Management and Treatment of Organotin and Metal Contaminated Dredged Sediment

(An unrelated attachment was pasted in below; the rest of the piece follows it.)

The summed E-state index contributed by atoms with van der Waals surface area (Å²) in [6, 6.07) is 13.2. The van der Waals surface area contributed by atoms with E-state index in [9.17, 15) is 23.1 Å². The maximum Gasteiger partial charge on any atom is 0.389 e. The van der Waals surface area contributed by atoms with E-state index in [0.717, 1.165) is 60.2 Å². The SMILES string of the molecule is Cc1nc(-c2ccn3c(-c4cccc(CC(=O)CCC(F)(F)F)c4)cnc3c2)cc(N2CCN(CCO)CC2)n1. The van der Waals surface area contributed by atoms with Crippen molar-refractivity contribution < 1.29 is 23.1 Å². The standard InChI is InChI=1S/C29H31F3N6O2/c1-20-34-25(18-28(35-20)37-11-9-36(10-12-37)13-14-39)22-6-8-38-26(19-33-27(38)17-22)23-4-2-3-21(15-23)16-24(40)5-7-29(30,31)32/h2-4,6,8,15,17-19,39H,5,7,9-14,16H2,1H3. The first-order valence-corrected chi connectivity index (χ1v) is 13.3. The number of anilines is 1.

Abstract: Today’s society is dependent on international trade and most traded goods are transported by sea. To enable this, regular dredging must be done to maintain water depth in ports and waterways, resulting in the need to handle large quantities of often contaminated sediment. Management options are limited due to regulations and depend on the sediment’s content of contaminants, such as tributyltin (TBT) and metals (e.g. zinc and copper). Consequently, there is a need to investigate new treatment techniques and evaluate the sustainably of management alternatives. In this thesis, several techniques to remove TBT and metal from sediment were developed and tested in laboratory studies, including chemical oxidation by electrolysis and Fenton’s reagent (Fenton) (Paper III), leaching with ultra-pure water, EDDS, saponified tall oil, iron colloids, humic acid, hydroxypropyl cellulose, and acid and alkaline solutions (Paper II). The highest TBT removal from natural sediment was reached using Fenton (64%) followed by electrolysis (58%). On TBT spiked sediment, Fenton and electrolysis reduced the TBT content by 98% by 100% respectively. In spiked water, TBT was degraded 100% by electrolysis. The most effective method for simultaneous TBT and metal removal was Fenton. However, due to the Fenton residue’s low pH, electrolyzed sediment was instead chosen for stabilization and solidification, a method in which a concrete-like product is formed, which could be used in constructions (Paper IV). The electrolysis pretreatment’s impacts on compression strength and leaching patterns were investigated. The results show that stabilized pretreated sediment leached less but had lower compression strength than stabilized untreated samples. The surrounding environment during curing was important, as a saline solution increased the compression strength, decreased TBT leaching, but increased metal leaching compared to a less saline solution. Environmental impacts and costs associated with different sediment management strategies were studied using life cycle assessment (Paper V) and integrated monetary and environmental multicriteria analysis (Paper I). Metal recovery from sediment was identified as a potential future alternative, with increasing metal prices and economic incentives as highly contaminated sediment costs more to handle. However, effective and sustainable metal recovery techniques need to be further developed. The results highlight the importance of individually assessing each site when evaluating risk, determining management strategies, and assessing short- and long-term environmental impacts. The developed methods are useful to identify economic and environmental conflicts and synergetic effects and could be useful tools in decision-making processes. The outcome from this thesis could contribute further to the development of full-scale treatment methods to remediate and enable the use of contaminated sediment.
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